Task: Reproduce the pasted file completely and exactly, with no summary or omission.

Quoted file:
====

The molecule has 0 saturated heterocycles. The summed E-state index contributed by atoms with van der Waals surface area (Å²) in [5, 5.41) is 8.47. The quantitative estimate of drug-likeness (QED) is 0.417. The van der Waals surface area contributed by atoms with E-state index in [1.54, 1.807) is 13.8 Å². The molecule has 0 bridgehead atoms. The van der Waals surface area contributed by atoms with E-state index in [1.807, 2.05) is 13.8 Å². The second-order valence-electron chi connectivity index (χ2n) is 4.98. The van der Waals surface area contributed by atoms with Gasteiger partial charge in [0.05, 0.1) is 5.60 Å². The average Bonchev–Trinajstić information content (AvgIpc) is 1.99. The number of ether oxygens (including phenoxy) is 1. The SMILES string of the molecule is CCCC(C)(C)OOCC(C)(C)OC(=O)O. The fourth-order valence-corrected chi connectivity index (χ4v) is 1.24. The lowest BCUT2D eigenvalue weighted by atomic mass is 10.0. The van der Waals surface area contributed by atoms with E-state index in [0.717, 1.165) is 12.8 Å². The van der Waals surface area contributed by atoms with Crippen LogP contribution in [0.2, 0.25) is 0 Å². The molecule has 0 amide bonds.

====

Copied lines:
The molecule has 0 saturated heterocycles. The summed E-state index contributed by atoms with van der Waals surface area (Å²) in [5, 5.41) is 8.47. The quantitative estimate of drug-likeness (QED) is 0.417. The van der Waals surface area contributed by atoms with E-state index in [1.54, 1.807) is 13.8 Å². The molecule has 0 bridgehead atoms. The van der Waals surface area contributed by atoms with E-state index in [1.807, 2.05) is 13.8 Å². The second-order valence-electron chi connectivity index (χ2n) is 4.98. The van der Waals surface area contributed by atoms with Gasteiger partial charge in [0.05, 0.1) is 5.60 Å². The average Bonchev–Trinajstić information content (AvgIpc) is 1.99. The number of ether oxygens (including phenoxy) is 1. The SMILES string of the molecule is CCCC(C)(C)OOCC(C)(C)OC(=O)O. The fourth-order valence-corrected chi connectivity index (χ4v) is 1.24. The lowest BCUT2D eigenvalue weighted by atomic mass is 10.0. The van der Waals surface area contributed by atoms with E-state index in [0.717, 1.165) is 12.8 Å². The van der Waals surface area contributed by atoms with Crippen LogP contribution in [0.2, 0.25) is 0 Å². The molecule has 0 amide bonds.